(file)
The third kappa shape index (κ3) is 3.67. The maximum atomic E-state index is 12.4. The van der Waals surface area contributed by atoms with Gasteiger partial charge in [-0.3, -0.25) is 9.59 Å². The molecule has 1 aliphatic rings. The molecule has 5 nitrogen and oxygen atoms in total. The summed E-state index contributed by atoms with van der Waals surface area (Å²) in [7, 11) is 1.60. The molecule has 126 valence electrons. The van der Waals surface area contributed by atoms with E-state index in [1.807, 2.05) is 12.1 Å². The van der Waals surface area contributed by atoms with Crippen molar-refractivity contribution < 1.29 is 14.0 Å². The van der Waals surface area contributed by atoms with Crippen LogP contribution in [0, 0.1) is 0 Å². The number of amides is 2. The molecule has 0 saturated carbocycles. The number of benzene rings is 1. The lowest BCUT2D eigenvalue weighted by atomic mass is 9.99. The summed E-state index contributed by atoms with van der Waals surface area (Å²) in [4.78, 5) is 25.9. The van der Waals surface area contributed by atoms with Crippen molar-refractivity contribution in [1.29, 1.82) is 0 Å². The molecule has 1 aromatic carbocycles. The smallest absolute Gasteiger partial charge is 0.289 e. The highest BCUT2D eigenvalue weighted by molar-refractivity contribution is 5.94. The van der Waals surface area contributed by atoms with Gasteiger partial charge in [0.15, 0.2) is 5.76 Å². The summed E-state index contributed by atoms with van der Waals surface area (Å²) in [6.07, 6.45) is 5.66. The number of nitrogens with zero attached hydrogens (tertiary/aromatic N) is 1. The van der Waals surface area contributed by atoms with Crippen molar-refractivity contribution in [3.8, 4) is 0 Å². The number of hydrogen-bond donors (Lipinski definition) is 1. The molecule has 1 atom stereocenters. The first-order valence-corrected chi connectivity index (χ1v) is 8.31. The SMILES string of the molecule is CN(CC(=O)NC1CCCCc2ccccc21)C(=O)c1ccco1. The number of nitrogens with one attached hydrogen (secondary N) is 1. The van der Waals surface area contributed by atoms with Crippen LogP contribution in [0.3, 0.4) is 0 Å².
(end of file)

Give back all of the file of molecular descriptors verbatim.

The third kappa shape index (κ3) is 3.67. The maximum atomic E-state index is 12.4. The van der Waals surface area contributed by atoms with Gasteiger partial charge in [-0.3, -0.25) is 9.59 Å². The molecule has 1 aliphatic rings. The molecule has 5 nitrogen and oxygen atoms in total. The summed E-state index contributed by atoms with van der Waals surface area (Å²) in [7, 11) is 1.60. The molecule has 126 valence electrons. The van der Waals surface area contributed by atoms with E-state index in [1.807, 2.05) is 12.1 Å². The van der Waals surface area contributed by atoms with Crippen molar-refractivity contribution < 1.29 is 14.0 Å². The van der Waals surface area contributed by atoms with Crippen LogP contribution in [0, 0.1) is 0 Å². The number of amides is 2. The molecule has 0 saturated carbocycles. The number of benzene rings is 1. The lowest BCUT2D eigenvalue weighted by atomic mass is 9.99. The summed E-state index contributed by atoms with van der Waals surface area (Å²) in [4.78, 5) is 25.9. The van der Waals surface area contributed by atoms with Crippen molar-refractivity contribution in [1.29, 1.82) is 0 Å². The molecule has 1 aromatic carbocycles. The smallest absolute Gasteiger partial charge is 0.289 e. The highest BCUT2D eigenvalue weighted by molar-refractivity contribution is 5.94. The van der Waals surface area contributed by atoms with Gasteiger partial charge in [0.15, 0.2) is 5.76 Å². The summed E-state index contributed by atoms with van der Waals surface area (Å²) in [6.07, 6.45) is 5.66. The number of nitrogens with zero attached hydrogens (tertiary/aromatic N) is 1. The van der Waals surface area contributed by atoms with Crippen molar-refractivity contribution in [3.8, 4) is 0 Å². The number of hydrogen-bond donors (Lipinski definition) is 1. The molecule has 1 atom stereocenters. The first-order valence-corrected chi connectivity index (χ1v) is 8.31. The SMILES string of the molecule is CN(CC(=O)NC1CCCCc2ccccc21)C(=O)c1ccco1. The number of nitrogens with one attached hydrogen (secondary N) is 1. The van der Waals surface area contributed by atoms with Crippen LogP contribution in [0.3, 0.4) is 0 Å².